Island-hopping along The Beaches of Fort Myers & Sanibel (2019)

Find your island by land or water!

LEE COUNTY, Fla. -- Most of us dream about it. A tropical vacation. Island-hopping from one exotic, off-the-grid island to another. Not a care in the world. Leaving all of your worries (and maybe even your phone) at home.  If this is what you would like to turn into reality, pack up your T-shirts and flip flops and head to The Beaches of Fort Myers & Sanibel on the Gulf of Mexico.  Here, you can take the time to unplug. Find your island in this Southwest Florida paradise by land or by water.  

In Jimmy Buffett style, you may spend days doing absolutely nothing or engaging in serious exploring of these award-winning islands.  The Florida of days long past, with unspoiled white sand beaches, exotic wildlife and lush subtropical foliage, can still be found here and it is the perfect oasis where visitors can “get away from it all” and yet still be close to all of the modern amenities.  Many of the area’s 100 coastal islands are uninhabited mangrove clusters, while others take visitors' breath away with their beautiful beaches. From shelling to kayaking to beautiful sunsets, visitors come to this destination and find their island creating wonderful vacation memories.  

Save the date!

The sixth annual Island Hopper Songwriter Fest returns Sept. 20-29, 2019. The popular event brings music back to the beach with new artists and new events.  The festival takes place over 10 days and offers a range of star-studded performances. It kicks off on Captiva Island Sept. 20-22; moves to downtown Fort Myers Sept. 23-26; and ends at Fort Myers Beach Sept. 27-29.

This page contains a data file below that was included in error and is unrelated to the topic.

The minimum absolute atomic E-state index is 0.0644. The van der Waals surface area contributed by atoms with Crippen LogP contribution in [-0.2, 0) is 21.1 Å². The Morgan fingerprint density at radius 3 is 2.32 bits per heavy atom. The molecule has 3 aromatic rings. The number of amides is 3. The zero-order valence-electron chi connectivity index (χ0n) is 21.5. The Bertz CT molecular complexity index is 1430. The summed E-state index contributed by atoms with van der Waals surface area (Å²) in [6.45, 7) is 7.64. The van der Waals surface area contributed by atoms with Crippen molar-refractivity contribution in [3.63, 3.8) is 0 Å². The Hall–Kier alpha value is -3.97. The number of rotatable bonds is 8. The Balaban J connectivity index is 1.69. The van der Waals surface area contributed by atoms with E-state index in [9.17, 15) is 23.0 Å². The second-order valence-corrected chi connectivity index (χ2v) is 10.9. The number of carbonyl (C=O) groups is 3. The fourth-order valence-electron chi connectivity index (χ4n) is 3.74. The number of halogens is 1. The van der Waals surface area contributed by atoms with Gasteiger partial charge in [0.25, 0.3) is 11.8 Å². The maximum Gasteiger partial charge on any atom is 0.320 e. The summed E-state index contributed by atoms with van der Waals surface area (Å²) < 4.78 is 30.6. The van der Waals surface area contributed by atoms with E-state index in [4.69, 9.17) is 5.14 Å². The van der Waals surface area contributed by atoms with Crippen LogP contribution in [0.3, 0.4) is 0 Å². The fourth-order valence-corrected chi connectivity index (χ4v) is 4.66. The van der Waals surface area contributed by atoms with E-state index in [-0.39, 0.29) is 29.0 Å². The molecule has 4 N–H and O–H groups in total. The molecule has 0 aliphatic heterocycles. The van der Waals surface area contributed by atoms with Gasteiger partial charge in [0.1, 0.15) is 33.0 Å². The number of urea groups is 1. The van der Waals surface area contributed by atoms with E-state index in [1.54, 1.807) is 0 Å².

Visit www.islandhopperfest.com for details as they are announced including artists, venues and great deals on accommodations for locals and out-of-town guests.

The festival is presented by The Beaches of Fort Myers & Sanibel, iHeartRadio, Cat Country 107.1 and BMI. It was named one of the top events for summer by the Southeast Tourism Society. Past performers include Parmalee, Thompson Square and Grammy Award winner Maren Morris.  The sixth annual event will continue to give fans the opportunity to meet the talented artists who write songs for country superstars including Tim McGraw, Miranda Lambert, Jason Aldean and Tricia Yearwood.

For more information visit www.islandhopperfest.com. Follow the festival hashtag #islandhopper on Twitter and other social channels.  

So many islands...how do you choose yours?

There’s just something about an island that spins romantic notions of independence, isolation, and escape. Whether it’s for a day trip, vacation, or rest-of-your-life commitment, getting out to an island is the ultimate experience at The Beaches of Fort Myers & Sanibel! So, check out these suggestions and for more, visit www.FortMyers-Sanibel.com.

      Roughing it: If you’re pining for the scent of campfires and the embrace of a sleeping bag, head to Cayo Costa, all-natural and untethered to the mainland. Marinas on Pine Island and Captiva Island can provide water taxi service. Call far enough in advance and you may be able to reserve a cabin, which isn’t all that much more luxurious than tenting – meaning both options are primitive. You’ll have to pack everything you need in and out.